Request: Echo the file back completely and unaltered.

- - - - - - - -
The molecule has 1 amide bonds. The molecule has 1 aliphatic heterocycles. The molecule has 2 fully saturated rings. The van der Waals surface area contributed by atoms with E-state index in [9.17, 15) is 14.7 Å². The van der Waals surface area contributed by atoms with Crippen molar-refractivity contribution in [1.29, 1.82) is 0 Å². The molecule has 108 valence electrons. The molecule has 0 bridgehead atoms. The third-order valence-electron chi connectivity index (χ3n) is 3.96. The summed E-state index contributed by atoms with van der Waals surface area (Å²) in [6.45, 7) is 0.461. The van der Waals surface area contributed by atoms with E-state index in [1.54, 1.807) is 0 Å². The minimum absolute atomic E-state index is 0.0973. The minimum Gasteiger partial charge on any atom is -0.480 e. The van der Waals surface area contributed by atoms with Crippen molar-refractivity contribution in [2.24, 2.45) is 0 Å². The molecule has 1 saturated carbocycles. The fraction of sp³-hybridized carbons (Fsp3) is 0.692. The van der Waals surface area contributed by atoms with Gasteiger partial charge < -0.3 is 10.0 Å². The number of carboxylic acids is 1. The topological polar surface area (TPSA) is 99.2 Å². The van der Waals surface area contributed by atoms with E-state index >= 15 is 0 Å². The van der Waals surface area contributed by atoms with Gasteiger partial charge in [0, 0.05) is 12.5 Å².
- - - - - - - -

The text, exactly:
The molecule has 1 amide bonds. The molecule has 1 aliphatic heterocycles. The molecule has 2 fully saturated rings. The van der Waals surface area contributed by atoms with E-state index in [9.17, 15) is 14.7 Å². The van der Waals surface area contributed by atoms with Crippen molar-refractivity contribution in [1.29, 1.82) is 0 Å². The molecule has 108 valence electrons. The molecule has 0 bridgehead atoms. The third-order valence-electron chi connectivity index (χ3n) is 3.96. The summed E-state index contributed by atoms with van der Waals surface area (Å²) in [6.45, 7) is 0.461. The van der Waals surface area contributed by atoms with E-state index in [1.54, 1.807) is 0 Å². The minimum absolute atomic E-state index is 0.0973. The minimum Gasteiger partial charge on any atom is -0.480 e. The van der Waals surface area contributed by atoms with Crippen molar-refractivity contribution in [2.24, 2.45) is 0 Å². The molecule has 1 saturated carbocycles. The fraction of sp³-hybridized carbons (Fsp3) is 0.692. The van der Waals surface area contributed by atoms with Gasteiger partial charge < -0.3 is 10.0 Å². The number of carboxylic acids is 1. The topological polar surface area (TPSA) is 99.2 Å². The van der Waals surface area contributed by atoms with E-state index >= 15 is 0 Å². The van der Waals surface area contributed by atoms with Gasteiger partial charge in [0, 0.05) is 12.5 Å².